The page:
Our clothes tell a story. They can tell where we come from and who we are. Culture is expressed in fabrics, textures, colours and beadwork. Our clothes can connect us to community as well as distinguish us in our diversity. For Compassion children around the world, donning the cultural dress of their tribe is a special way to communicate a significant part of who they are and the people and culture that have shaped them.
We invite you to travel through eight African countries to take in the stories that are told in the cultural attires of the Compassion kids who live there. There is history hemmed into the folds of every fabric and a thread of community that weaves the stories of family, culture and country together.
Clothing tells a story. Today, let’s listen in and celebrate the rich and beautifully diverse children of Compassion in Africa.
Abdoul and Oureira are children from the Fulani tribe in Burkina Faso.
Fulani girls decorate their hair with beads and cowrie shells. They also decorate their hands, arms, and feet with patterns painted with the natural dye of henna. They wear long dresses and colourful necklaces and bracelets are very popular among Fulani girls.
11-year-old Oureira says, “I wear a hairdo called ‘Rononkene Yougoure’, meaning ‘I am carrying a pot on my head’. I love to put makeup on and enhance my beauty with yellow and red beads, a necklace, and a bracelet before going out on special events in the village such as weddings, and traditional dance shows.”
One of the features of the Fulani’s traditional attire is the men’s hat. Usually, the boys wear a hat with a multicolored design made of straw and leather called Noppiire. As part of their culture, a Fulani boy is expected to know how to weave a hat of fresh grass while herding the cattle.
“I love to shepherd the sheep of my parents like King David in the Bible. When I look after the sheep, I need a stick, a straw hat, a raincoat, and a calabash water cup,” Abdoul says.
Elsabeth, Miss Aster and Addis are Habesha people from Ethiopia and are wearing Habesha Kemis which means ‘the dress of the Habesha.’
This dress is usually made in shades of white, beige or gray. Commonly, there are shiny threads that are woven into the fabric to create different patterns. It often falls to the ankles and is matched with a shawl. It is worn commonly at formal events, holidays and celebrations.
Rohi, a 10-year-old dresses in the traditional hunting attire for the Bakiga people in Western Uganda.
Nine-year-old Blessing is dressed in the traditional Bakiga dress called ekishaato. This dress is worn with bangles, anklets, waist beads and a beaded head band.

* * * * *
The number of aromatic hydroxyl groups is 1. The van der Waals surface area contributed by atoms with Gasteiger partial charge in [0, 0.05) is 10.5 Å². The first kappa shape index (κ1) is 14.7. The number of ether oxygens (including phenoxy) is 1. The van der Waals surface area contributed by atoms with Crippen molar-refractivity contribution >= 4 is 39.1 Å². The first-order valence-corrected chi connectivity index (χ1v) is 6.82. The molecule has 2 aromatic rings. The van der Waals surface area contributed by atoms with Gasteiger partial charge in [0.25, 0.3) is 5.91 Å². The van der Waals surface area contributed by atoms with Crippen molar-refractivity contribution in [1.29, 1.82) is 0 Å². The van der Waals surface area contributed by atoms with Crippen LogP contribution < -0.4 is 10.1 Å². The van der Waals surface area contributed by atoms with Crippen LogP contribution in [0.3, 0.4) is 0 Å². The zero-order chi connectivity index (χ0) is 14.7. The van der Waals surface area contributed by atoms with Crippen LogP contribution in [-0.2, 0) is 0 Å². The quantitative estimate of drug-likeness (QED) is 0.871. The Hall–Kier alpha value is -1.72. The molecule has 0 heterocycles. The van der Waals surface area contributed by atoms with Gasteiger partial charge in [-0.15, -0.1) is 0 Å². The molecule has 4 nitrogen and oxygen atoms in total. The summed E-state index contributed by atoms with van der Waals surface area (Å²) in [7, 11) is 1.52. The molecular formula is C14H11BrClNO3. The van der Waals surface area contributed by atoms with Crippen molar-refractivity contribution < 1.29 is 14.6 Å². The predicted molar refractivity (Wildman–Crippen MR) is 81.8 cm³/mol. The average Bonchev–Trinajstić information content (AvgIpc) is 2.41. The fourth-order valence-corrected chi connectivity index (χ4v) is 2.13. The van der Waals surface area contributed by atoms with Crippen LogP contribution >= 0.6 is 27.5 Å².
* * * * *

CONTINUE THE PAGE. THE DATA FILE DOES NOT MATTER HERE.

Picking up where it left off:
The Ga people make up one of the largest ethnic groups in Ghana. Nii Bonney is an 11-year-old Ga boy. To show off his tribe’s traditional clothing, he dressed in kwadjan, a style of wrapping fabric around the body. The kwadjan is usually paired with traditional slippers, beaded or solid gold jewelry and shorts.
Mary is a nine-year-old Ga girl from Ghana. She dressed as an Ohemaa (queen) in full regalia. The material is colorful kente fabric. It is a valuable fabric and is seen as a status symbol across the country. It’s worn with beaded or solid gold ornaments and ahenema, traditional slippers. This style of dressing is commonly used at festivals and other formal functions. Many Ghanaian brides dress like this during their traditional wedding ceremonies.
Elie, a 13-year-old Rwandan boy, demonstrates a significant dance in the traditional dress. Music and dance are an important part of ceremonies and social gatherings in Rwanda and the most famous traditional dance is Intore. Intore means warrior and is the dance of heroes. The Intore dress up in headgear called Umugara made of sisal fiber, representing a lion’s mane. The men also wear beads which usually match their wrap-skirt and tie small bells on their ankles that give a thrilling rhythm for each step the Intore makes. As the warrior dances, he holds a spear and a shield.
Eight-year-old Kellia from Rwanda was excited to wear the traditional clothing of her culture. It is clothing that represents celebration. When dancing, girls wear a vest and a short wrap skirt with strings at the bottom called Ishabure. This is paired with bells on their ankles.
“It is the first time I have worn Ishabure and I’m happy. I have always seen older girls at the project wear it when they are going to dance for visitors at church. I hope that one day I can own Ishabure,” she says.
Irene, Precious and Catherine wear kitenge dresses, which is a fabric that is worn by more than 100 tribes in their country of Tanzania.
Prince and Joshua wear shirts made of the kitenge cloth that made its way through every tribe in Tanzania and has become part of their cultural identity.
Sylvia is from the Ewe tribe in southern Togo whose tribe is recognizable by their colourful cultural attire. The main components of their dressing are lokpo and beads. Lokpo is a soft fabric that is traditionally hand-made with cotton strings. The lokpo is worn differently by men from women, also depending on age. Young ladies and girls do not wear their Lokpo the same way married women do.
Children from the Compassion centre are dressed up in the traditional way to represent an Ewe royal couple: King and Queen.
Paul and Salina are from the Pokot tribe in Kenya. They are wearing the traditional clothing that distinguishes their tribe from the more than 40 other tribes represented in their country. Girls will wear goatskin dresses and boys wear a shuka which is a cloth made from cotton. Intricate beadwork is a part of both of their traditional attire.
Culture, clothing and community are beautiful things worth celebrating.
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